Women Struggle For Equal Pay And Progression At Central Banks – Analysis

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Less than half of workers employed in advanced economy central banks are women, but on average only a third of women are economists or managers, according to an IMF Survey. Instead, women occupy 80 percent of administrative and HR roles, which shows that occupational segregation is quite pervasive.  

This is the first survey of its kind that we know of, with studies having so far focused on academia and the private and public sectors more broadly. Central banks can set high gender standards for other economic institutions and this work sheds light on how monetary authorities can improve their own performance.

National central banks in the Group of Seven (G7) participated, as well as the European Central Bank. The topics covered include diversity policies, employment practices, earnings, leave and work arrangements, and childcare and other benefits. 

Using data from the survey, we designed a new index, the Human Resources Gender Index (HRGI), which uses a scoring from 0 to 1, with 1 being maximum equality. As our latest Chart of the Week shows, policies to eliminate gender gaps have been only partially successful. The ranges and wide variation in scores suggest that participating central banks could do more to reduce the gender gap.

On average, central banks score highly on diversity policies, such as hiring targets or mentoring programs and guaranteed interview schemes. However, these are rarely enforced by law and are often limited to people with disabilities.

Where central banks lag is the type of employment offered and pay—65 percent of the overall number of employees on part-time contracts are women. In some central banks, this percentage rises to as much as 80 percent. While these contracts offer flexibility, they can limit women’s career progression, contributing to the small number of women in managerial positions.

The gender gap is even more staggering when it comes to pay—just 27 percent of women make the top 20 percent of annual earnings.

Childcare and related subsidies are also limited, though parental leave and flexible work arrangements are widely offered.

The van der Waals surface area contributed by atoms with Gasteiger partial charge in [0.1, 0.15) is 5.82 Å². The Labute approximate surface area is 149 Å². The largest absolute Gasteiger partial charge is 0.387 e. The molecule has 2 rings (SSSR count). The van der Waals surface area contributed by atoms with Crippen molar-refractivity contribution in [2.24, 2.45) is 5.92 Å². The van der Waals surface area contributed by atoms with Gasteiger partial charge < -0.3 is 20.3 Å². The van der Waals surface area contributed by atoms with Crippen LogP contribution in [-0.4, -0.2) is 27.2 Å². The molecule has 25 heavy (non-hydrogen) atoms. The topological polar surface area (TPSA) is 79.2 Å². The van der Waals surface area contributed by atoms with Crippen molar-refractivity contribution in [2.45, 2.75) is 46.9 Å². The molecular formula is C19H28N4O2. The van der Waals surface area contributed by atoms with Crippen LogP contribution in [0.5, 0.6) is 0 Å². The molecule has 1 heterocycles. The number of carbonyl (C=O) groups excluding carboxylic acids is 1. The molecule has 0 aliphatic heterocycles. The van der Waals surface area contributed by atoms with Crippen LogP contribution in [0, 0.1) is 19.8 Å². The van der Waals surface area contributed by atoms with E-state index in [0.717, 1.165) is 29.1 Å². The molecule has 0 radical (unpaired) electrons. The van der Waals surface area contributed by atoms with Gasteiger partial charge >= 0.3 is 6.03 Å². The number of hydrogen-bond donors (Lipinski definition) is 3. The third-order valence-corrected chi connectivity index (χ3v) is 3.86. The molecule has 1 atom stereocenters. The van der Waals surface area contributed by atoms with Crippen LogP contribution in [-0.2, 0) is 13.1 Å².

We plan to extend the coverage of this survey to more central banks in both advanced and developing economies, in line with the IMF’s strategy on gender, and numerous studies that show the economic benefits of diversity and equality.

—This article is based on a recent IMF working paper, titled “Who are Central Banks: Gender, Human Resources and Central Banking.” The authors are Mariarosaria Comunale, Petra de Bruxelles, Kalpana Kochhar, Juliette Raskauskas, and D. Filiz Unsal. Filiz Unsal is currently with the OECD, on leave from the IMF. Kalpana Kochhar is now Development Policy and Finance Director at the Gates Foundation. The authors thank the UK’s Foreign, Commonwealth and Development Office (FCDO) for the financial support for the study.

*About the authors:

  • Mariarosaria Comunale is an Economist at the IMF in the Research Department, Development Macro Division. Prior to that she was Principal Research Economist at the Bank of Lithuania and Assistant Professor at Vilnius University. She worked at the ECB in the DG International & European Relations as ESCB-IO Economist, covering Western Balkans, and was on secondment at the National Bank of Austria analyzing private sector credit in Eastern Europe.
  • Petra de Bruxelles is the Diversity & Inclusion Advisor at the International Monetary Fund in Washington, DC. She has more than 20 years of experience in International Finance and Development Organizations; most notably the European Investment Bank Group in Luxembourg, where her last role was Senior Diversity & Inclusion Officer, the UNDP in Copenhagen and the Inter-American Development Bank in Washington, DC.
  • D. Filiz Unsal is an economist at the Strategy, Policy, and Review Department of the IMF. Before this, she worked in the IMF’s Research Department and the Asia and Pacific Department.

Source: This article was published by IMF Blog

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